From the latest monthly bulletin from the International Energy Agency comes an interesting little experiment demonstrating that commodity price movements have been based in fundamentals, and not speculative excess.
The argument: exchange-traded commodities (where speculators easily play) have basically behaved the same as non-exchanged traded ones, in terms of price movement.
Fluctuations in commodity prices, particularly in crude oil prices, have been hotly debated in recent years. Some argue that underlying market fundamentals, especially the unexpectedly strong demand shock attributed to continued strong economic growth in Asia and other emerging economies, is the main reason for the resurgence of commodity prices and for the fluctuations in prices since 2004. Others argue that speculative activity in commodity derivatives markets is the main force behind surging commodity prices. They further claim that commodities have become a new asset class in investors’ portfolios, and prices are now more affected by macroeconomic news rather than by commodity‐specific physical market conditions.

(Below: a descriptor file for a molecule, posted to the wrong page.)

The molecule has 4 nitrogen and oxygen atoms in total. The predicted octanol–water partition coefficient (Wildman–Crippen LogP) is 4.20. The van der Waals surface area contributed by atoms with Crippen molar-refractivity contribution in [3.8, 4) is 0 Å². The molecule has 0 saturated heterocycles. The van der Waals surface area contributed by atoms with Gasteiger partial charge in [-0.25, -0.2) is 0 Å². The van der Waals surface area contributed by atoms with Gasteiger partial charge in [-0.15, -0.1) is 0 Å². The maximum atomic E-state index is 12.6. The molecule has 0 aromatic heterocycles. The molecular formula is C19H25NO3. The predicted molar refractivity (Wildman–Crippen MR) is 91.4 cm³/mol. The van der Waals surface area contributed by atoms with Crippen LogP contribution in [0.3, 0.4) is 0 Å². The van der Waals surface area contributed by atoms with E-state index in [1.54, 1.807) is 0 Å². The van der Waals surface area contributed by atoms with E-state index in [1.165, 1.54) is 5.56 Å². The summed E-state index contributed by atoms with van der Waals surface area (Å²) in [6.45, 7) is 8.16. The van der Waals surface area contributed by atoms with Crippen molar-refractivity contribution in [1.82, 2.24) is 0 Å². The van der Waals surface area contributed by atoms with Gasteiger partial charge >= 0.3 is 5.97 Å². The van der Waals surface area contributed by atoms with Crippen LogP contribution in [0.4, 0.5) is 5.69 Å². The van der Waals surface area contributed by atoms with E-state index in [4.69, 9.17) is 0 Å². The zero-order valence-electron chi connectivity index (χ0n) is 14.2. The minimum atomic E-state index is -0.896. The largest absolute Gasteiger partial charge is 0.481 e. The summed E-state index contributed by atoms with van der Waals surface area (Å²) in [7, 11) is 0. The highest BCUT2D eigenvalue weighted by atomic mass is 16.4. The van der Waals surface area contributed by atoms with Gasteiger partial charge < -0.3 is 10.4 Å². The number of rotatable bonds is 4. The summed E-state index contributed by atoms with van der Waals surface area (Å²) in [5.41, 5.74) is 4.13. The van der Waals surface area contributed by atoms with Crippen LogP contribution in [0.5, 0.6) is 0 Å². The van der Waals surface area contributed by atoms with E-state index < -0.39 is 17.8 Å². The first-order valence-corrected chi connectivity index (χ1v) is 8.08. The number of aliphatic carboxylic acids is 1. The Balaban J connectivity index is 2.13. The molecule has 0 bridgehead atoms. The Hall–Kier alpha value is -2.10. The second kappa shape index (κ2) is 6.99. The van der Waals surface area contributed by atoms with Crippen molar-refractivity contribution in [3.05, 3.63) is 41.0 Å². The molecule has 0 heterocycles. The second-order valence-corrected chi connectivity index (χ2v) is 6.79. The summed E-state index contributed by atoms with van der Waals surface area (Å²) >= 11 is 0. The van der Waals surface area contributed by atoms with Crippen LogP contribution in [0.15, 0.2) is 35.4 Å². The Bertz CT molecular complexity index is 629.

Policy makers have responded with a slew of proposals to control futures market activity. Aside from the questions that such measures raise in terms of market function, liquidity, price discovery and ultimately price volatility, they are premised on a view that commodities traded on futures exchanges are intrinsically more volatile than those which are not. This is problematic.
The Onion Futures Act, which has prohibited the trading of onion futures in the US ever since it was passed in 1958, is a good example illustrating why volatility cannot be reduced by merely prohibiting some traders or all futures contracts. Empirical research suggests that prices and volatility in onion markets were higher post‐Act than before the Act’s implementation. A more recent example can be found in India, which banned financial trading in most agricultural products – yet found out that prices continued to rise in 2008.
In order to compare price movements and volatility between non‐exchange‐traded commodities and crude oil prices, we constructed a weekly spot price series for an equally weighted basket of non‐exchange‐traded commodities. By focusing on non‐exchange‐traded commodities, we seek to ensure that the fluctuations of the basket’s price do not stem from changes in the activities of financial institutions in commodity futures markets. Our composite basket includes seven commodities: rice, coal, manganese, rhodium, cadmium, cobalt and tungsten. Although futures exist on rough rice and Appalachian coal, the CFTC’s Commitments of Traders reports show that the open interest and the number of traders in these contracts are small, therefore we also include these commodities in our index to allow a more diversified index across commodities.
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